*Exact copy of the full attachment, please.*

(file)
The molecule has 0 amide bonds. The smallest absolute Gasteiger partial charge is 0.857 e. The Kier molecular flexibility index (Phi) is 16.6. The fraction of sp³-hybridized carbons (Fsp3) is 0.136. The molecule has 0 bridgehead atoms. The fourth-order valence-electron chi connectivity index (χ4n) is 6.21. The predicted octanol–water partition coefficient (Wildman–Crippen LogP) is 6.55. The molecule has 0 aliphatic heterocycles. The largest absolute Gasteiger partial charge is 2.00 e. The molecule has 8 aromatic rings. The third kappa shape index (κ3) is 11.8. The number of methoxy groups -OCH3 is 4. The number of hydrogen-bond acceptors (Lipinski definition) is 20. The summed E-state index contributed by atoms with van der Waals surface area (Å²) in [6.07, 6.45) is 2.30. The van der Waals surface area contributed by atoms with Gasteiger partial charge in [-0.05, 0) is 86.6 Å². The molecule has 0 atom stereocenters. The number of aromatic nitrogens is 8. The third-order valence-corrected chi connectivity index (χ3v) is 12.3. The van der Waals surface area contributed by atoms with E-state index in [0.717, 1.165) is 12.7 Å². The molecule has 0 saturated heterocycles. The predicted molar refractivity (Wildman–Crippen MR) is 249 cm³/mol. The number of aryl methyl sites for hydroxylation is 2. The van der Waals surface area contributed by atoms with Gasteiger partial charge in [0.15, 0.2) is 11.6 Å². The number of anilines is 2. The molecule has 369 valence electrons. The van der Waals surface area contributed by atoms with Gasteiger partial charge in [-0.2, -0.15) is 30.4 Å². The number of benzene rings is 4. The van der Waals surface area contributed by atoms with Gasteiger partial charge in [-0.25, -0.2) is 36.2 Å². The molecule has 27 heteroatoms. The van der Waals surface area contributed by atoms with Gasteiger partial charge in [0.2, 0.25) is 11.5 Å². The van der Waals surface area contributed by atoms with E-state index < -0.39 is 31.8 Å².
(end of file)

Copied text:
The molecule has 0 amide bonds. The smallest absolute Gasteiger partial charge is 0.857 e. The Kier molecular flexibility index (Phi) is 16.6. The fraction of sp³-hybridized carbons (Fsp3) is 0.136. The molecule has 0 bridgehead atoms. The fourth-order valence-electron chi connectivity index (χ4n) is 6.21. The predicted octanol–water partition coefficient (Wildman–Crippen LogP) is 6.55. The molecule has 0 aliphatic heterocycles. The largest absolute Gasteiger partial charge is 2.00 e. The molecule has 8 aromatic rings. The third kappa shape index (κ3) is 11.8. The number of methoxy groups -OCH3 is 4. The number of hydrogen-bond acceptors (Lipinski definition) is 20. The summed E-state index contributed by atoms with van der Waals surface area (Å²) in [6.07, 6.45) is 2.30. The van der Waals surface area contributed by atoms with Gasteiger partial charge in [-0.05, 0) is 86.6 Å². The molecule has 0 atom stereocenters. The number of aromatic nitrogens is 8. The third-order valence-corrected chi connectivity index (χ3v) is 12.3. The van der Waals surface area contributed by atoms with E-state index in [0.717, 1.165) is 12.7 Å². The molecule has 0 saturated heterocycles. The predicted molar refractivity (Wildman–Crippen MR) is 249 cm³/mol. The number of aryl methyl sites for hydroxylation is 2. The van der Waals surface area contributed by atoms with Gasteiger partial charge in [0.15, 0.2) is 11.6 Å². The number of anilines is 2. The molecule has 369 valence electrons. The van der Waals surface area contributed by atoms with Gasteiger partial charge in [-0.2, -0.15) is 30.4 Å². The number of benzene rings is 4. The van der Waals surface area contributed by atoms with Gasteiger partial charge in [-0.25, -0.2) is 36.2 Å². The molecule has 27 heteroatoms. The van der Waals surface area contributed by atoms with Gasteiger partial charge in [0.2, 0.25) is 11.5 Å². The van der Waals surface area contributed by atoms with E-state index < -0.39 is 31.8 Å².